The polyethylene cup is typically A inch in length and after insertion into the shell on top of the water-soluble composition is typically pressed at 502'O0 p.s.i., with a heading pin. The shell can be constructed of a metal, e.g. thin gauge copper, commercial bronze, other copper alloys when the primer charge is any explosive charge other than lead azide (hazard-when copper is exposed to lead azide in the presence of moisture, hazardous copper azide is formed). Preferred shell materials for use with lead azide are aluminum or polymeric materials having comparable structural strength and rigidity. As may be seen the thickness of the shell should be sufficient to retain the charges. The exact length of the shell will depend upon the size of the charges, and the nature of the ignition assembly, and the length of the delay element and/ or dissolution-rate modifier if any, to be incorporated in the initiator, but will usually vary between about 1.0 and 5.5 inches. Ordinarily standard shell diameters are used, e.g. shells having an outer diameter of about 0.281- 0.288 inch and an inner diameter of about 0.260-0259 inch.

The particular compositions used for the various charges are not of main importance to the present invention as long as at least one explosive charge, and preferably the primer charge is desensitized on contact with moisture. Accordingly, for the base charge, any of the conventional base charges can be used, e.g. pentaerythritol tetranitrate (PETN), lead azide, cyclotrimethylenetrinitramine (RDX), nitromannite, trinitrotoluene (TNT), or cyclotetramethylenetetranitramine (HMX). As the priming charge, heat-sensitive detonating compositions are used. Preferred water-sensitive explosives include inorganic azides, such as lead azide, nitromannite, nitrophenols such as diazodinitrophenol, or combinations thereof such as complex salts of lead nitrate and lead dinitro o cresylate in combination with lead azide can be used. Typical ignition composition used in the preferred electric initiator embodiment of this invention include the complex salt of lead nitrate with a lead salt of a nitrophenol, mercury fulminate, lead styp'hnate, tetryllead styphnate compositions, diazodinitrophenol, nitromannite compositions, etc. It should be noted here that the previous mentioned compositions are insoluble or almost insoluble in water and are nonhygroscopic or have a low hygroscopic percentage.

In order to desensitize one or more of the explosive charges, killing agents which react with the explosive when it is wet can be added thereto. For example, for lead azide such agents include ceric ammonium nitrate, ceric ammonium sulfate, and a mixture of sodium nitrite and acetic acid or any mineral acid, e.g. nitric or sulfuric acid.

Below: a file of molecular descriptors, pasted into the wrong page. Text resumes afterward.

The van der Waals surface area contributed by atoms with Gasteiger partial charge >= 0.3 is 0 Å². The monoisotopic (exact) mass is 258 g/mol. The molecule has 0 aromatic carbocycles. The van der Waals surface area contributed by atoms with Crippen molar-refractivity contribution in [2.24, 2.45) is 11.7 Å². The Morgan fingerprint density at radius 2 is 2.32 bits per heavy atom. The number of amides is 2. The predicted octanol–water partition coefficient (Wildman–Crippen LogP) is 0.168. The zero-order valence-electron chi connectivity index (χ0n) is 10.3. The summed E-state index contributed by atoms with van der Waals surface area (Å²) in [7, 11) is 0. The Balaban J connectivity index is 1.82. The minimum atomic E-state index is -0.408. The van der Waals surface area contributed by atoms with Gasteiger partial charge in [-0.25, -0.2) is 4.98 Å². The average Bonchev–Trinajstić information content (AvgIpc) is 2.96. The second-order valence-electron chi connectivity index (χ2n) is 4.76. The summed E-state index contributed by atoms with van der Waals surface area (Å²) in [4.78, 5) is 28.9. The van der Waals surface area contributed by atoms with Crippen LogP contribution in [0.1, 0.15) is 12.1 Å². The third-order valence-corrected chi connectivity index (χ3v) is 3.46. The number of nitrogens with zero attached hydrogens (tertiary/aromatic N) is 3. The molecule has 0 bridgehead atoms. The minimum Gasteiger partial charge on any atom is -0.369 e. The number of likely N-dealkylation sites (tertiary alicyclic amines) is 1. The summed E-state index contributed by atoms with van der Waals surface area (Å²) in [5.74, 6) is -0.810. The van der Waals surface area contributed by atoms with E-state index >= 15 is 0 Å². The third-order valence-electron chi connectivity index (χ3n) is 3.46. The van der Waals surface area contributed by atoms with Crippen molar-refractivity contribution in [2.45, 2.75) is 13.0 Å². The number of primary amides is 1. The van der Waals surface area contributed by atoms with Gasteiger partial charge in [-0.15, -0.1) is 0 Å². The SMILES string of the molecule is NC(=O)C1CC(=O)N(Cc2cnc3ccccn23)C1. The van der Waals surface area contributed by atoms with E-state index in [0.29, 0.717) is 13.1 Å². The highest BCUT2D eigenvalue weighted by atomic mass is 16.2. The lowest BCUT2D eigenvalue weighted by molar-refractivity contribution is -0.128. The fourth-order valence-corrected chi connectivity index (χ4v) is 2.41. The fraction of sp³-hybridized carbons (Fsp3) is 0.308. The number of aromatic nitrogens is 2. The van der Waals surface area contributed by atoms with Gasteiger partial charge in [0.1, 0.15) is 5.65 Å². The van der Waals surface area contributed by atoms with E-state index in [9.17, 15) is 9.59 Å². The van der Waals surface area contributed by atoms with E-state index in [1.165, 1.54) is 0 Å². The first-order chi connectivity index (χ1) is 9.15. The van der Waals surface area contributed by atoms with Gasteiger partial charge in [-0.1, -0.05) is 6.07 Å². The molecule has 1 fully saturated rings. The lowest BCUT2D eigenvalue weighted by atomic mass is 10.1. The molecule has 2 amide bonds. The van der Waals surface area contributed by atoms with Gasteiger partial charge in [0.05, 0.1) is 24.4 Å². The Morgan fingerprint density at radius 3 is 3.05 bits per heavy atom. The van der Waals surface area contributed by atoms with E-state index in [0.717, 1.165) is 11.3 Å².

The following example illustrates the performance of this invention.

Example A number of initiators are assembled as shown in FIG- URE 1.

These caps are designed to be completely desensitized by exposure to water after 60 minutes but to function normally for up to fifteen minutes after being in contact with water. In the interim of to 60 minutes exposure partial desensitization is effected. The shells are coinedbottom aluminum with an outer diameter of 0.281 inch and an inner diameter of 0.260 inch. A hole 0.187 inch in diameter is punched approximately in the center of the bottom of the shell. Into the shells are loaded :0.1 gr. of Jack Frost quick-dissolving sugar, of approximately 200 mesh serving as the water-soluble composition, and this composition is pressed with a polyethylene cup at approximately 200 p.s.i., the cup remaining as a barrier between the granular Water-soluble composition and the base charge. Then 55:0.3 grains of 99.5/0.5 PETN or 90/10 PETN/sugar is used as the base charge. The priming charge consists of 2.2 grains of 85/ 15 dextrinated lead azide/coarse lead salt pressed into the shell with a second plastic (polyethylene) cup which is inserted between the primary charge and 2.0 grains of unpressed lead styphnate serving as the ignition composition. The cover charge consists of 1.1 grains of lead salt. Plastic insulated tinned 20-gage duplex copper lead wires and 0.210 inch crimps are used. As shown in the table, these caps are subjected to tests in air at 0 p.s.i. or in water at 5-10 p.s.i. The caps tested in water are placed in 10-25 feet (5-10 p.s.i.) of salt Water which is contained in a steel pipe standing vertically in a 10 foot well filled in most cases with natural sea water (simulating the ocean). For some tests artificial agitation is produced by the movement of strings in the pipe to give a wave effect to the Water in the pipe. However, the absence or presence of agitation has little influential effect upon desensitization. The caps which are placed in water at 5 p.s.i. (about 11 feet depth) for less than 2 minutes detonate when an ignition stimulus is applied; therefore desensitization does not occur and the caps function normally. Normal functioning involves initiation of the cap to induce actuation up to and including the base charge. After 60 minutes or more at S-l0 p.s.i. desensitization takes place and all caps fail. (As used herein, failure of a cap signifies that the cap functions up to and including the ignition composition but the primer charge does not function, thus desensitization occurred.) The primer charges are not able to be actuated since water entered the cap and seeped through the base charge, e.g. by capillary action and contacted the primer charge which then absorbed moisture and became inactivated. Since the primer charge is inactivated the ignition charge burned out. Other caps exposed to sea water for about 4 p.s.i. at 10 feet depth for 6 hours (time) were tested by drying them for 48-50 hours in 120 F. and then tested (actuated) in air at 0 p.s.i. These caps did not function, thus they were desensitized since the primer charge, having absorbed moisture, was not able to be actuated by the ignition charge.